Vets can soon be thankful for Congress's interest in payment issues

In the spirit of Thanksgiving, many of us will take time this week to pause and appreciate the fact that there is always something to be thankful for.

Although veterans and their families who have been impacted by the recent GI Bill payment delays at the Department of Veterans Affairs (VA) may find this sentiment more challenging than others this year, there is something affected veterans can also pause and be thankful for — the renewed interest from Congress and the media in improving economic opportunity programs for veterans such as those related to transition, employment and education.

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Typically, in terms of both media coverage and congressional oversight, such programs often take a backseat to the larger and more visible programs related to veterans’ healthcare and disability compensation. However, given their increased importance in VA’s transition to a 21st a century organization, it is time to prioritize VA’s economic opportunity programs by elevating them to their own administration within the department.

Currently, VA is divided into three administrations: the Veterans Health Administration, the Veterans Benefits Administration and the National Cemetery Administration.

VA’s educational assistance programs are housed under the Veterans Benefits Administration (VBA).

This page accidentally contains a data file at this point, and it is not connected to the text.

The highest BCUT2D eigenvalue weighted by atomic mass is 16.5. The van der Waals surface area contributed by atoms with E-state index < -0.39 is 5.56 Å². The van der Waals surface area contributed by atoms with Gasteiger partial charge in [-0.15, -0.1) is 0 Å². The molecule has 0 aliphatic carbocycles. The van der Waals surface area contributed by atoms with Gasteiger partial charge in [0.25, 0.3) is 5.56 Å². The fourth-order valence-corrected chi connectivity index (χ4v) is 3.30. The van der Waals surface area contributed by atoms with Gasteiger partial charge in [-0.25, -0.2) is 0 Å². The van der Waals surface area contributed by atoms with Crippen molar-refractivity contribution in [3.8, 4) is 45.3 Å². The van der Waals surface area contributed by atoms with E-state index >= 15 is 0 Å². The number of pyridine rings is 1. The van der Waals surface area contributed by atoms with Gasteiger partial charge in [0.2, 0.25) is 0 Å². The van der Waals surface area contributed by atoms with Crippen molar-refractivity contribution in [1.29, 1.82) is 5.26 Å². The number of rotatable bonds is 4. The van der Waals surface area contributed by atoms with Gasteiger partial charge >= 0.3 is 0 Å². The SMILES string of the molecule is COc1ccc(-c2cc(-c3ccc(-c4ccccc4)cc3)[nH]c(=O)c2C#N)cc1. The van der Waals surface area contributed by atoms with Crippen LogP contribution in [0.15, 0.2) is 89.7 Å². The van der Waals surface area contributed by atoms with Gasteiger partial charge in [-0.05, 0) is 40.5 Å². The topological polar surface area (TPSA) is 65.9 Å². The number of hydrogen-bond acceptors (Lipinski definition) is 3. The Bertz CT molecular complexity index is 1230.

The creation of a separate business line to focus solely on economic opportunity, including education and GI Bill related benefits, would go a long way in preventing issues such as the payment delays associated with implementation of the Forever GI Bill through an increased focus and prioritization of such programs.

Fortunately for veterans, the "VET OPP Act," legislation that was introduced by Rep. Brad Wenstrup (R-Ohio) last spring and was passed by the House shortly thereafter, would do just that.

As highlighted during a House hearing and various media reports last week, VA officials were unable to state when an internal IT system would be updated to address GI Bill-related payment issues and were also otherwise unable to provide specifics on how it would fix additional implementation-related issues. According to Student Veterans of America, VA’s failure to prioritize economic opportunity programs within VBA is partially to blame.

Similarly, as was noted in testimony by several Veterans Service Organizations during a May 2018 legislative hearing on Wenstrup’s legislation, unfortunately, many of VA’s educational programs have been overlooked by VBA due to the noise over the last few years surrounding the claims and appeals backlogs.

According to The American Legion, “[r]eports from the field have confirmed an ongoing trend of economic programs competing with the claims and appeals backlog for relevancy and funding.”

Similarly, Paralyzed Veterans of America testified that “Removing programs like [veterans rehabilitation and employment] from VBA’s list of responsibilities will not only allow for more attention to be placed on those programs but it will also allow VBA to better focus on processing claims for compensation and pension benefits.”